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3 Ways We Mishandle Our Minds

There are three mistakes commonly made by disciples when it comes to the mind. The first mistake is neglecting the mind.

Neglecting the Mind

In Mark Noll’s influential book The Scandal of the Evangelical Mind, the first line bluntly states, “The scandal of the evangelical mind is that there is not much of an evangelical mind.”[1] You might think Noll’s assessment is too broad, but among many evangelicals there is a certain resistance to the life of the mind.

We’d rather concern ourselves with spirituality or the practical concerns of Christian life and ministry. “Intellectual stuff” is fine for some people, but for the rest of us, it just gets in the way. It’s a distraction. The result is that our spirituality becomes disconnected from careful thought, and our practical concerns begin to look suspiciously similar to worldly concerns.

God created us as rational beings who think, reason, and believe. Thinking isn’t incidental to who we are; it is fundamental. Christian philosopher J. P. Moreland says, “The mind is the soul’s primary vehicle for making contact with God, and it plays a fundamental role in the process of human maturation and change, including spiritual transformation.”[2] This quote echoes Paul’s assertation in Romans 12:2 that we are transformed by the renewing of our minds.


“Thinking isn’t incidental to who we are; it is fundamental.”


The call to discipleship also calls us to carefully attend to our minds—how we think, what we think, and why we think. This doesn’t mean that every Christian must be a scholar, not at all. But every Christian does have a mind that thinks; therefore, every Christian has an obligation to love God with that mind. Neglecting the mind will undoubtedly lead to malformed disciples.

Disconnecting the Mind

The second mistake is related to the first. It is the mistake of separating the mind from the rest of our discipleship. It’s not that we don’t care about thinking. We may care deeply about pursuing knowledge and thinking well. However, some of us have disconnected that pursuit from our lives as disciples. Knowledge is important to us; it just isn’t important to our faith. Perhaps we have been seduced by the false dichotomy that sees faith and reason as having little to do with each other.

This dichotomy is proven false because biblical faith is most certainly not irrational or without reason. A verse like 1 Peter 3:15 makes this clear. This verse assumes the reasonableness of our faith in urging us to be prepared to give the reason (apologia) for the hope that we have. This dichotomy also misses the crucial fact that our beliefs aren’t isolated to our minds; our beliefs give direction to our lives. Moreland puts it well when he calls beliefs “the rails upon which our lives run.”[3] What we believe is ultimately seen in our behavior, so loving God with our minds is not just about thinking well. It is about acting well.

Idolizing the Mind

The third mistake is the opposite of the first one, the mistake of caring about nothing other than the mind. To put it another way, some of us are at risk of loving our minds rather than loving God with our minds.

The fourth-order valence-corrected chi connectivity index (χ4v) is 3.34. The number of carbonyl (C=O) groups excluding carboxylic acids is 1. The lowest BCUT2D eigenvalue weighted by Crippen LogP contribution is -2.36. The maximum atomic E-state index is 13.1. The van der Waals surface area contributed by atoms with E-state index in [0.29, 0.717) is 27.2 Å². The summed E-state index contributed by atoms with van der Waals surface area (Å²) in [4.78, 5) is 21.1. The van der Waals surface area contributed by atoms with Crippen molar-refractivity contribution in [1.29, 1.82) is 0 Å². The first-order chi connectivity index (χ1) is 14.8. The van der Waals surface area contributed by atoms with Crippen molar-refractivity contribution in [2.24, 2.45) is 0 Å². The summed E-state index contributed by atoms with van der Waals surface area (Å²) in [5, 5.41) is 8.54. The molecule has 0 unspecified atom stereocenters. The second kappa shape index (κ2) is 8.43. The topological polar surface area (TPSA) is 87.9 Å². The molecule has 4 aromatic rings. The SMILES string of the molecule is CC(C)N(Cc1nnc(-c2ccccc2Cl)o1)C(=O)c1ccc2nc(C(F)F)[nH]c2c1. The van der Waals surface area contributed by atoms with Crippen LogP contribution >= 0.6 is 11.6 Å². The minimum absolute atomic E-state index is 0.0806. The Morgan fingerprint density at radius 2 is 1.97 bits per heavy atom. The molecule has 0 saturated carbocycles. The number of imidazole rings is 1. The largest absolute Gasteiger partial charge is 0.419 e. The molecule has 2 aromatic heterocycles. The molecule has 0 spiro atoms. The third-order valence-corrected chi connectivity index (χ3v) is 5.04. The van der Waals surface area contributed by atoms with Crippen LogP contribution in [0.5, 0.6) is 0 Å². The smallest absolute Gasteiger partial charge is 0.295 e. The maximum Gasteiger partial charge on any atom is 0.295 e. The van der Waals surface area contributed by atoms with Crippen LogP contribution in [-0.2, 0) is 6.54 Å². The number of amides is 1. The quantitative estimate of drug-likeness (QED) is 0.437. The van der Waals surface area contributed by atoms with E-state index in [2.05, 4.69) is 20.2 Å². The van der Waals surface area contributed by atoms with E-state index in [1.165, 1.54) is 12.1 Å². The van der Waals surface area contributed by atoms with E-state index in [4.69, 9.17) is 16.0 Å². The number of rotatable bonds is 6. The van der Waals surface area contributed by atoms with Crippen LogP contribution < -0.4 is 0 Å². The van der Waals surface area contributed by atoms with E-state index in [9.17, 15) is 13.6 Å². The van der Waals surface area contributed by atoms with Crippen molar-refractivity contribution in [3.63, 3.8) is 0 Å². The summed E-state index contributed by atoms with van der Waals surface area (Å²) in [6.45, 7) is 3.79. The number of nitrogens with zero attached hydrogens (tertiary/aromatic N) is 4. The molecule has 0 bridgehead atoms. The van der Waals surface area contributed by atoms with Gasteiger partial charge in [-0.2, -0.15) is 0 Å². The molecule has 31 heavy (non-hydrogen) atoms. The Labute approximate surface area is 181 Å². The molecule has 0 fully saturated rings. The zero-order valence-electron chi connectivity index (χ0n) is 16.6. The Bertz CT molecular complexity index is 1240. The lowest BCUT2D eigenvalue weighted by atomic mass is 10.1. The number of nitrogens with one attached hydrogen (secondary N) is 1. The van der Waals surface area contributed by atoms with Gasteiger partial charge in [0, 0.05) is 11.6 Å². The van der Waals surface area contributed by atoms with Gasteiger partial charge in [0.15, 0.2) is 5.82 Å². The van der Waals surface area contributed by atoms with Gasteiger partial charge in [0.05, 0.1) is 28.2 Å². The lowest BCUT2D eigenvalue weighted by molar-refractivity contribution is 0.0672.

There is great value in delighting in complicated theological ideas, in diving into the depths of biblical exegesis, historical theology, or philosophical reasoning. Yet there is great danger in detaching the intellect from a heartfelt relationship with God.


“There is great danger in detaching the intellect from a heartfelt relationship with God.”


Throughout its history, the church has been blessed by rare intellectuals who have gone to unusual lengths to passionately seek after the truth. One of those people was Thomas Aquinas, a careful and thorough thinker who continues to positively influence Christian belief hundreds of years after he lived. Yet Aquinas was also a man of deep personal conviction who prayed this simple prayer each day of his life:

“Grant me, O Lord my God,
a mind to know you,
a heart to seek you,
a wisdom to find you,
conduct pleasing to you,
faithful perseverance in waiting for you,
and a hope of finally embracing you.”[4]

Aquinas didn’t just delight in ideas; he delighted in his Lord. For people like Thomas Aquinas, reason is an aid to knowing God better, not a means for puffing oneself up (see 1 Corinthians 8:1). Those of us who love the life of the mind should avoid the temptation of allowing that love to spoil into idolatry, where our discipleship looks less Jesus and more like the Greek philosophers in Athens who loved nothing other than “talking about and listening to the latest ideas” (Acts 17:21).


[1] Mark Noll, The Scandal of the Evangelical Mind (Grand Rapids: Eerdmans, 1994), 3.

[2] J. P. Moreland, Love Your God with All Your Mind: The Role of Reason in the Life of the Soul (Carol Stream, IL: NavPress, 2012), 79.

[3] Moreland, 86.

[4] Pope Benedict XVI, Holy Men and Women: Of the Middle Ages and Beyond, trans. L’Osservatore Romano (San Francisco: Ignatius, 2012), 78.


Come to the 2024 Gathering and receive a free copy of Chad Ragsdale and Daniel McCoy’s book The Disciple’s Mind: How to Think Like a Disciple of Jesus!

For a podcast series with the authors on The Disciple’s Mind, click HERE.


Excerpted from Chad Ragsdale and Daniel McCoy, The Disciple’s Mind: How to Think Like a Disciple of Jesus.

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